- PSG etch and edge isolation are two other important applications of wet benches (apart from texturing) in solar cell processing
- These tools are also optimized for rear polishing
- While acidic solutions are usually used for this application, using an alkaline chemistry is the latest trend
- Shifting to alkaline chemistry not only helps in reducing costs but also improves process efficacy
Solar cell emitter formation has 2 undesired outcomes – formation of phosphorus silicate glass (PSG) and an emitter formed on both sides of the wafer along the wafer rims. Thus, PSG etch and edge isolation are 2 other important applications of the wet-benches post emitter formation. The PSG is removed with diluted HF solution, and doping on the rear side is removed with slight etching on the rear. These 2 steps are accomplished in one go, typically in an inline fashion using HF and HNO3. German company Schmid has an interesting technology on offer that protects the emitter during the rear etching by making the rims hydrophobic. In this way, the protective layer of water present on the emitter side is prevented from spilling.
These wet benches also play an important role in PERC where the rear surface needs to be polished. Typically, PSG etch and edge isolation tools, which anyway etch the rear surface, are tweaked to accomplish this. Equipment suppliers are developing special versions of their tools, making them longer and affording greater flexibility with respect to the degree of rear polishing (see Dry Etching For Texturing).
While acidic solutions are usually used for this application, using an alkaline chemistry is the latest trend. Rena has developed a tool platform called InOxSide 3+ Fusion that still uses acidic pre-etching, combined with alkaline final polishing. Cost reduction is the major motivator here, according to German company RENA’s SVP technology and innovation Holger Kuehnlein. The acidic process using HF/HNO3 is expensive not just because of the chemicals themselves, but their disposal is a costly affair as well. Replacing the acidic chemistry with alkaline is one way to reduce costs.
The tool, though about 50% larger compared to the acidic line, offers great flexibility to adjust the rear surface morphology with variable degrees of polishing. On top, RENA has also added an additional cleaning section that is based on ozone. As a result, the machine consists of 4 sections in total — an acidic section for emitter etching, a polishing section, a PSG etching and a cleaning section. This approach has led to 70% reduction in HNO3 consumption as of now, according to Kuehnlein. In his presentation he even showed a comparison analysis of polishing processes based on acidic and alkaline solutions. The roughness that can be achieved with 6 μm etching using acidic solutions, which is already deep etching, is not even at the level of what is possible with 2 μm deep combined etching. He further added that there are more than 75 tools right now out in production that have shown a gain of more than 0.1% efficiency based on the concept and the tool configuration. To explain it in absolute terms, against a reference efficiency of 23.01% with the acidic process, the fusion process alone improves it to 23.05%, while adding the ozone cleaning boosts it to a level higher to 23.12% (see Tools For Solar Wafer Texturing).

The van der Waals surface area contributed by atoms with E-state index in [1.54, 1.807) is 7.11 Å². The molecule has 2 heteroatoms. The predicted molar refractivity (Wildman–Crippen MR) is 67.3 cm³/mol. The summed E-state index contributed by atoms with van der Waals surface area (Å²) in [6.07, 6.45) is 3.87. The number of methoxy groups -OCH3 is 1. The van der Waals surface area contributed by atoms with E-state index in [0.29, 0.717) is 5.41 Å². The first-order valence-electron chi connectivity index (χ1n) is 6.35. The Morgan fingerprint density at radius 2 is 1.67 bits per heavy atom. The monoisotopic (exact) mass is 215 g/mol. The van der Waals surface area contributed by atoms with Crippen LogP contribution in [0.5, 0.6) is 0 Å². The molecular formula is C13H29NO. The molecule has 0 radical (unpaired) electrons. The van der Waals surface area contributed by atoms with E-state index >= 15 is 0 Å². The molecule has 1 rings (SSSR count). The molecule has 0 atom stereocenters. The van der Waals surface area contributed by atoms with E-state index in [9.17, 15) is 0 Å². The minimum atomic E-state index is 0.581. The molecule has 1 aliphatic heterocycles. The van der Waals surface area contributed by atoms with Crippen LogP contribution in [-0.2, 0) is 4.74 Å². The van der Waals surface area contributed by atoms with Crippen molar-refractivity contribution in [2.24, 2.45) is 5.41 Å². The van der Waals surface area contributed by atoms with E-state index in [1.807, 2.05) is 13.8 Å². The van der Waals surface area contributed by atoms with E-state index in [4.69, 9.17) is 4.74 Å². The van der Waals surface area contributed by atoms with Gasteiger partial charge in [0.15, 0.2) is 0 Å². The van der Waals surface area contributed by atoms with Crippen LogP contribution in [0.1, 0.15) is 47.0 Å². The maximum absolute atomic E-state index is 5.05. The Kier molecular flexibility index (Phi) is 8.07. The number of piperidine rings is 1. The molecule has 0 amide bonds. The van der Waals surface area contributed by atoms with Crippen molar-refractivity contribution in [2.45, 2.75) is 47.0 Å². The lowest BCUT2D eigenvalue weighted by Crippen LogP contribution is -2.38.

Extending the fusion platform further, RENA has built another new tool configuration called InOxSide 3+ Blue, where the “Blue” suffix stands for eliminating the HNO3 completely. The process, however, involves the use of HF in small quantities in the form of preconditioning for glass removal. While the first machine was shipped out in Q4/2021, Rena is planning to start selling to the open market in Q2/2022. Encouraged with achieving an ultimate efficiency of 23.3%, Rena is further optimizing the hardware and the process itself. Kuehnlein is confident of reaching 23.7% efficiency with the line. He also presented a sheet comparing costs that ultimately showed that both the latest solutions of the company have the lowest cost of ownership.
Costs table Rena
At the tool level, both InOxSide 3+ Fusion and InOxSide 3+ Blue have the same throughput of 5,400 wafers per hour referring to M6 and 5,000 when processing M10/G12. Apart from these 2, RENA is also promoting 2 more tools in this section — InOxSide 3+ Acidic and InEtchSide 3+. As the name suggests, the former uses acidic solutions for single side etch and PSG removal, while the latter is a high throughput single side glass etching tool capable of processing up to 7,200 wafers of M10 or G12 sizes.
RENA’s development over years have dramatically decreased the cost of ownership for its InOxSide solutions (Source: RENA; Graphic: ©TaiyangNews 2022).
Schmid has been a longtime advocate of alkaline polishing tools. One of its two models promoted for this application eliminates the use of HNO3, which Schmid’s Technology VP Christian Buchner estimates to reduce the costs by 30 to 40% on the whole, and the environmental benefit being the icing on the cake. Schmid also, however, offers a variant based on acidic chemistry. Both the tools are rated with the same maximum throughput of 7,000 wafers per hour. S.C New Energy is also offering 2 tools – one acidic and the other alkaline based – while PSG removal is the common step. The system configurations are quite different, however. While the tool using acidic polishing reaches a throughput of 4,700 wafers per hour, the alkaline one supports 8,500 wafers per hour. Another Germany company, exateq is offering only a glass etching tool that is designed to use HF and reaches very high throughput of 12,000 wafers per hour.